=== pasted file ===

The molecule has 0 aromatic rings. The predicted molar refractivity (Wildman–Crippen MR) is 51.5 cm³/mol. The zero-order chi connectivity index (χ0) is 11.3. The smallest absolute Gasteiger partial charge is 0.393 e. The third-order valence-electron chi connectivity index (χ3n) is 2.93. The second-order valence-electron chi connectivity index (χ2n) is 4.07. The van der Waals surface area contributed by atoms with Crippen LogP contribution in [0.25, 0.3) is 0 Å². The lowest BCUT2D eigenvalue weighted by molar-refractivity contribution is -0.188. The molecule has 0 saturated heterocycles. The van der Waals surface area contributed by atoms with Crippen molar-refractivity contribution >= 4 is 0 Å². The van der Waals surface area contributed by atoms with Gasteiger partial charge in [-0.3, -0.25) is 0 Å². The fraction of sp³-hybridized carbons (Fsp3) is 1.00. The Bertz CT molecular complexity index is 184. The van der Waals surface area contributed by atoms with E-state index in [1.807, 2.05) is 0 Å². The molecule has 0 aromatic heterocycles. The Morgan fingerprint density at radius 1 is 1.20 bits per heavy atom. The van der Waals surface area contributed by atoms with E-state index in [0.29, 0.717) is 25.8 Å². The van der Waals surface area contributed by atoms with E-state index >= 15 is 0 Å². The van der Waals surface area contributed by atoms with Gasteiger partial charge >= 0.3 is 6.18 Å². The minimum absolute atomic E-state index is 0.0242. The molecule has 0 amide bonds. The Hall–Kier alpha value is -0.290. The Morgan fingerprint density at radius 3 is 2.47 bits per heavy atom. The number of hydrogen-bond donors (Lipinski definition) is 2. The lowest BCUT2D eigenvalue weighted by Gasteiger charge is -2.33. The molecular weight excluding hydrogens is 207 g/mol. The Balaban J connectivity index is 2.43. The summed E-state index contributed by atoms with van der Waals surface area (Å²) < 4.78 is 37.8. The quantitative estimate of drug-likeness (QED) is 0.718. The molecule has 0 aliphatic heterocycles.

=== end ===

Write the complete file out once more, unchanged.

The molecule has 0 aromatic rings. The predicted molar refractivity (Wildman–Crippen MR) is 51.5 cm³/mol. The zero-order chi connectivity index (χ0) is 11.3. The smallest absolute Gasteiger partial charge is 0.393 e. The third-order valence-electron chi connectivity index (χ3n) is 2.93. The second-order valence-electron chi connectivity index (χ2n) is 4.07. The van der Waals surface area contributed by atoms with Crippen LogP contribution in [0.25, 0.3) is 0 Å². The lowest BCUT2D eigenvalue weighted by molar-refractivity contribution is -0.188. The molecule has 0 saturated heterocycles. The van der Waals surface area contributed by atoms with Crippen molar-refractivity contribution >= 4 is 0 Å². The van der Waals surface area contributed by atoms with Gasteiger partial charge in [-0.3, -0.25) is 0 Å². The fraction of sp³-hybridized carbons (Fsp3) is 1.00. The Bertz CT molecular complexity index is 184. The van der Waals surface area contributed by atoms with E-state index in [1.807, 2.05) is 0 Å². The molecule has 0 aromatic heterocycles. The Morgan fingerprint density at radius 1 is 1.20 bits per heavy atom. The van der Waals surface area contributed by atoms with E-state index in [0.29, 0.717) is 25.8 Å². The van der Waals surface area contributed by atoms with E-state index >= 15 is 0 Å². The van der Waals surface area contributed by atoms with Gasteiger partial charge >= 0.3 is 6.18 Å². The minimum absolute atomic E-state index is 0.0242. The molecule has 0 amide bonds. The Hall–Kier alpha value is -0.290. The Morgan fingerprint density at radius 3 is 2.47 bits per heavy atom. The number of hydrogen-bond donors (Lipinski definition) is 2. The lowest BCUT2D eigenvalue weighted by Gasteiger charge is -2.33. The molecular weight excluding hydrogens is 207 g/mol. The Balaban J connectivity index is 2.43. The summed E-state index contributed by atoms with van der Waals surface area (Å²) < 4.78 is 37.8. The quantitative estimate of drug-likeness (QED) is 0.718. The molecule has 0 aliphatic heterocycles.